Me: “Hee-hee, hoo-hoo, hee-hee-, hoo-hoo……..hee-hee…….hoooooooooo…… hooooooo… um, honey…..hoooooo……could you please like…..hee-hee…..hoooo tell me I’m doing a good job or…..hooooooooo……. say something encouraging to me? I could really use it right now”.
Husband: (shaking him from his reverie): “oh yeah! no, honey….you’re doing great, really, you’re doing awesome. Good job!”
By this point, my water still had not broken. It never breaks on its own–slacker. So, once again, they had to break it for me, which marked the only semi-scary part of my labor because when they did break my water, I heard the doctor yell “MEC!!” which means “Meconium”, or for you folk who don’t know what that is, Bozo basically took a crap while in utero. It can be dangerous if the poor baby ingests some of it, but he did not, thank goodness.
So yeah, that was stressful at the time, and If that wasn’t enough, the doctor asked me if her intern could come in and watch. Now that part I don’t care about. I’m all for someone who is trying to learn to deliver babies to come on in and watch one being born, because really, how else are they supposed to learn?
It was the fact that he was gorgeous that irked me.
Why didn’t she mention this to me? In my delirium, I saw him walk in and be led by the doctor to my open legs, so spread-eagle in front of him, it was a little too late to change my mind. Through the wide opening of my knees, I lifted my head up slightly to say ‘hello’ and introduce myself since he was going to have a front-row seat On top of being a hottie, he was very nice and being such a nice piece of eye it did take my mind off the pain for a few seconds. That is, until I saw him craning his neck to get a better look as I was pushing.
Ugh, I bet his girlfriend is gorgeous.
The more I pushed and the closer Bozo was to making his debut, I did start to make some unattractive noises, but again, I was extremely courteous and composed in my hysterics because after I let out a good scream/growl/holler, I asked the nurses if they made sure to shut the door to my room so that I didn’t scare any first-timers out there. I try hard to be thoughtful of others, even as my body is being ripped in half.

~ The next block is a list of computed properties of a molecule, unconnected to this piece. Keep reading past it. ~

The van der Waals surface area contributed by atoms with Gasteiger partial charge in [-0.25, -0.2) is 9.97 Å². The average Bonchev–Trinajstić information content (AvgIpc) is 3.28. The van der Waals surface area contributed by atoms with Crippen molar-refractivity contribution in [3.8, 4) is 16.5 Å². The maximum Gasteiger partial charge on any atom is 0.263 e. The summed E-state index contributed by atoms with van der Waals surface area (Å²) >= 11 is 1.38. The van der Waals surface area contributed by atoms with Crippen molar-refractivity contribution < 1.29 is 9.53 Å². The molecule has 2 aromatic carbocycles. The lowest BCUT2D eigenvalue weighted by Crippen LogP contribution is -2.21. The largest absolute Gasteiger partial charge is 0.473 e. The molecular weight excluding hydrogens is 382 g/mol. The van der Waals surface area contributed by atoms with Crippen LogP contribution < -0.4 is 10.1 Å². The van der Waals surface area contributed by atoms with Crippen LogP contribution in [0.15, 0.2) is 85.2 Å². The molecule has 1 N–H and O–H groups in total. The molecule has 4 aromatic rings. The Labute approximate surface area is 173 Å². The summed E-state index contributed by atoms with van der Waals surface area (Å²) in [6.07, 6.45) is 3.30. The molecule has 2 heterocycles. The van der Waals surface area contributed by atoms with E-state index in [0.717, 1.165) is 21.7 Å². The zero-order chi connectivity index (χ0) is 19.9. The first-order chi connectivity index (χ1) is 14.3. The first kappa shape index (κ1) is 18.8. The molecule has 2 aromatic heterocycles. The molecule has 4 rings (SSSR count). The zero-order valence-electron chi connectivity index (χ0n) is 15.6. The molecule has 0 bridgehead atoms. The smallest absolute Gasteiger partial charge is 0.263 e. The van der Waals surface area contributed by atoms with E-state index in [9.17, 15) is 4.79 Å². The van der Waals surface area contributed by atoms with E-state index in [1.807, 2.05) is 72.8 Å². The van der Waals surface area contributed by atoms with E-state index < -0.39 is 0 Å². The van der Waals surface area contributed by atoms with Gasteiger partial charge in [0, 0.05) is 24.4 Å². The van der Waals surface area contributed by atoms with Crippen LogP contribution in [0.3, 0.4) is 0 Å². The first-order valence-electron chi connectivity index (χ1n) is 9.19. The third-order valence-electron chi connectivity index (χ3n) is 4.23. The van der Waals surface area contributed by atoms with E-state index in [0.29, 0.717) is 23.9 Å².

Finally, after a mere 6 hours of labor and only a few minutes of pushing, my little Bozo arrived safe and sound. After he was out and husband was cutting the cord and all that husband stuff, Dr. Hottie did pay me a compliment telling me he was impressed because he had rarely seen a woman give birth naturally without any drugs used, which told me he was obviously very new at this whole Intern thing.
Looking at my soon-to-be-five-year-old-today, I’m so grateful we made it to the hospital safely. I’m so grateful he didn’t eat his own poop and I’m even grateful I had a cute intern to help me keep my mind off the pain at times. But most of all, I’m so, so grateful when my little Bozo hugs and kisses me and tells me, “Mommy, you’re my favorite mommy. I would never put you in a junk yard” or “Mommy, you’re my best mommy and I’d never want another mommy and I would never sell you in a garage sale”.
Happy, happy birthday Bozo. Thank you for bringing so much happiness into MY life.